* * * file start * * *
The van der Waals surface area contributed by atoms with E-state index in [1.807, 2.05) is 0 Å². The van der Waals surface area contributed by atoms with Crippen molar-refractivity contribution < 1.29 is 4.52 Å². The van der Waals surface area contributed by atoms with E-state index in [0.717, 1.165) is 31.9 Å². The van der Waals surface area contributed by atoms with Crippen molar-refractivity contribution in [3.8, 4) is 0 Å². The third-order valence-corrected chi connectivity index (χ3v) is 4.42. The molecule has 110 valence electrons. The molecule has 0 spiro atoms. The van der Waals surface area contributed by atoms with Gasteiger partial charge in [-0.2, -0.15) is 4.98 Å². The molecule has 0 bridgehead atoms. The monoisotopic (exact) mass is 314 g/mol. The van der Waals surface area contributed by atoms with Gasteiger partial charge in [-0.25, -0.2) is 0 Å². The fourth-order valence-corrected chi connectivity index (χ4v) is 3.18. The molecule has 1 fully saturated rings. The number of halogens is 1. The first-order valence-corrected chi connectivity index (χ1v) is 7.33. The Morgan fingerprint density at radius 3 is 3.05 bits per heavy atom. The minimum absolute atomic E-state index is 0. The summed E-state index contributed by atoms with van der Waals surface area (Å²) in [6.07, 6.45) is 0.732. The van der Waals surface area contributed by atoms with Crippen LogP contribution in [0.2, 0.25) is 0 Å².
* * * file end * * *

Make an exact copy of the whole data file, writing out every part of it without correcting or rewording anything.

The van der Waals surface area contributed by atoms with E-state index in [1.807, 2.05) is 0 Å². The van der Waals surface area contributed by atoms with Crippen molar-refractivity contribution < 1.29 is 4.52 Å². The van der Waals surface area contributed by atoms with E-state index in [0.717, 1.165) is 31.9 Å². The van der Waals surface area contributed by atoms with Crippen molar-refractivity contribution in [3.8, 4) is 0 Å². The third-order valence-corrected chi connectivity index (χ3v) is 4.42. The molecule has 110 valence electrons. The molecule has 0 spiro atoms. The van der Waals surface area contributed by atoms with Gasteiger partial charge in [-0.2, -0.15) is 4.98 Å². The molecule has 0 bridgehead atoms. The monoisotopic (exact) mass is 314 g/mol. The van der Waals surface area contributed by atoms with Gasteiger partial charge in [-0.25, -0.2) is 0 Å². The fourth-order valence-corrected chi connectivity index (χ4v) is 3.18. The molecule has 1 fully saturated rings. The number of halogens is 1. The first-order valence-corrected chi connectivity index (χ1v) is 7.33. The Morgan fingerprint density at radius 3 is 3.05 bits per heavy atom. The minimum absolute atomic E-state index is 0. The summed E-state index contributed by atoms with van der Waals surface area (Å²) in [6.07, 6.45) is 0.732. The van der Waals surface area contributed by atoms with Crippen LogP contribution in [0.2, 0.25) is 0 Å².